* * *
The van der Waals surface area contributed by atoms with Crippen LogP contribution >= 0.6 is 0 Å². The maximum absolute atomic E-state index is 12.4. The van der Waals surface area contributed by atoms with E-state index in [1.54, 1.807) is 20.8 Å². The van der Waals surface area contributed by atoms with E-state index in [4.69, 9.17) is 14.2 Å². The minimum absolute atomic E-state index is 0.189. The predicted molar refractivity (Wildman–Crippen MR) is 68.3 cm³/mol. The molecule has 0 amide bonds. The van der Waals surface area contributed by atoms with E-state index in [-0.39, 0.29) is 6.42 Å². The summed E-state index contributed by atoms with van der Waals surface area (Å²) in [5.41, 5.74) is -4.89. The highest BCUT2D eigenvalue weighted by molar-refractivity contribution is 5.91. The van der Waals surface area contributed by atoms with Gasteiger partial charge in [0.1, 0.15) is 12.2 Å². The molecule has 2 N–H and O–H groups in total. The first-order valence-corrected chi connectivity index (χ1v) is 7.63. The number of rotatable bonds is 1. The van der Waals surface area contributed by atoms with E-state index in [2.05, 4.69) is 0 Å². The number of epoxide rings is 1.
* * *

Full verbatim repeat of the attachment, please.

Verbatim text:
The van der Waals surface area contributed by atoms with Crippen LogP contribution >= 0.6 is 0 Å². The maximum absolute atomic E-state index is 12.4. The van der Waals surface area contributed by atoms with E-state index in [1.54, 1.807) is 20.8 Å². The van der Waals surface area contributed by atoms with E-state index in [4.69, 9.17) is 14.2 Å². The minimum absolute atomic E-state index is 0.189. The predicted molar refractivity (Wildman–Crippen MR) is 68.3 cm³/mol. The molecule has 0 amide bonds. The van der Waals surface area contributed by atoms with E-state index in [-0.39, 0.29) is 6.42 Å². The summed E-state index contributed by atoms with van der Waals surface area (Å²) in [5.41, 5.74) is -4.89. The highest BCUT2D eigenvalue weighted by molar-refractivity contribution is 5.91. The van der Waals surface area contributed by atoms with Gasteiger partial charge in [0.1, 0.15) is 12.2 Å². The molecule has 2 N–H and O–H groups in total. The first-order valence-corrected chi connectivity index (χ1v) is 7.63. The number of rotatable bonds is 1. The van der Waals surface area contributed by atoms with E-state index in [2.05, 4.69) is 0 Å². The number of epoxide rings is 1.